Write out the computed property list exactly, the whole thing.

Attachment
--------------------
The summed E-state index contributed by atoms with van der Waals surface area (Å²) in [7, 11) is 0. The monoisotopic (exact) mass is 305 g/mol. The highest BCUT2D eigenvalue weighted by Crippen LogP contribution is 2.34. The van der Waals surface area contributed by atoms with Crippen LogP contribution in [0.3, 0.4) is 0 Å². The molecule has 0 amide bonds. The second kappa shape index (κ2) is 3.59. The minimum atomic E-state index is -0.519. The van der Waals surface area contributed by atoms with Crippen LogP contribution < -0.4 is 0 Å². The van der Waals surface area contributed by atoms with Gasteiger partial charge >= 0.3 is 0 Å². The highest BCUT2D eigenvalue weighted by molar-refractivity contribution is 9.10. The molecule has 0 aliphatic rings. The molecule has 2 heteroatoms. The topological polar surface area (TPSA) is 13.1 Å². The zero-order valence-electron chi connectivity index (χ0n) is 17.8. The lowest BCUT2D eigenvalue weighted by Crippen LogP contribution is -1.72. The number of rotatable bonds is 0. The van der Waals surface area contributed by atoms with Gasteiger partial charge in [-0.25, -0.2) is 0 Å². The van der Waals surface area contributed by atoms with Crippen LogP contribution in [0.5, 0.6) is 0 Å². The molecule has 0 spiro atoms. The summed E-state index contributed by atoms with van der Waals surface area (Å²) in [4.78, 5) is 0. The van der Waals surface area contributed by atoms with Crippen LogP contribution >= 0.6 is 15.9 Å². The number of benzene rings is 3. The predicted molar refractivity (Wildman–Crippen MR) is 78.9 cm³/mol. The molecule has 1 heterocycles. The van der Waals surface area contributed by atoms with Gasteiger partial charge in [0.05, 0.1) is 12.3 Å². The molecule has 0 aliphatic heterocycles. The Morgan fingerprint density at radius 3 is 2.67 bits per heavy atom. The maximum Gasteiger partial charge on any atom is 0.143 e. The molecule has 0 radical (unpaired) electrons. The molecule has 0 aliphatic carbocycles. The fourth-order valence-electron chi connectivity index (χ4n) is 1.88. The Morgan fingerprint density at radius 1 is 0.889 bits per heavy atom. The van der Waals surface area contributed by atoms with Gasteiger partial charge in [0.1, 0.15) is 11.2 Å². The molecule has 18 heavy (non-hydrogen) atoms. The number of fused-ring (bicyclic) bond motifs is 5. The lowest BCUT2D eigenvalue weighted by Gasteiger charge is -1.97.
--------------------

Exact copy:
The summed E-state index contributed by atoms with van der Waals surface area (Å²) in [7, 11) is 0. The monoisotopic (exact) mass is 305 g/mol. The highest BCUT2D eigenvalue weighted by Crippen LogP contribution is 2.34. The van der Waals surface area contributed by atoms with Crippen LogP contribution in [0.3, 0.4) is 0 Å². The molecule has 0 amide bonds. The second kappa shape index (κ2) is 3.59. The minimum atomic E-state index is -0.519. The van der Waals surface area contributed by atoms with Crippen LogP contribution < -0.4 is 0 Å². The van der Waals surface area contributed by atoms with Gasteiger partial charge >= 0.3 is 0 Å². The highest BCUT2D eigenvalue weighted by molar-refractivity contribution is 9.10. The molecule has 0 aliphatic rings. The molecule has 2 heteroatoms. The topological polar surface area (TPSA) is 13.1 Å². The zero-order valence-electron chi connectivity index (χ0n) is 17.8. The lowest BCUT2D eigenvalue weighted by Crippen LogP contribution is -1.72. The number of rotatable bonds is 0. The van der Waals surface area contributed by atoms with Gasteiger partial charge in [-0.25, -0.2) is 0 Å². The van der Waals surface area contributed by atoms with Crippen LogP contribution in [0.5, 0.6) is 0 Å². The molecule has 0 spiro atoms. The summed E-state index contributed by atoms with van der Waals surface area (Å²) in [4.78, 5) is 0. The van der Waals surface area contributed by atoms with Crippen LogP contribution >= 0.6 is 15.9 Å². The number of benzene rings is 3. The predicted molar refractivity (Wildman–Crippen MR) is 78.9 cm³/mol. The molecule has 1 heterocycles. The van der Waals surface area contributed by atoms with Gasteiger partial charge in [0.05, 0.1) is 12.3 Å². The molecule has 0 aliphatic heterocycles. The Morgan fingerprint density at radius 3 is 2.67 bits per heavy atom. The maximum Gasteiger partial charge on any atom is 0.143 e. The molecule has 0 radical (unpaired) electrons. The molecule has 0 aliphatic carbocycles. The fourth-order valence-electron chi connectivity index (χ4n) is 1.88. The Morgan fingerprint density at radius 1 is 0.889 bits per heavy atom. The van der Waals surface area contributed by atoms with Gasteiger partial charge in [0.1, 0.15) is 11.2 Å². The molecule has 18 heavy (non-hydrogen) atoms. The number of fused-ring (bicyclic) bond motifs is 5. The lowest BCUT2D eigenvalue weighted by Gasteiger charge is -1.97.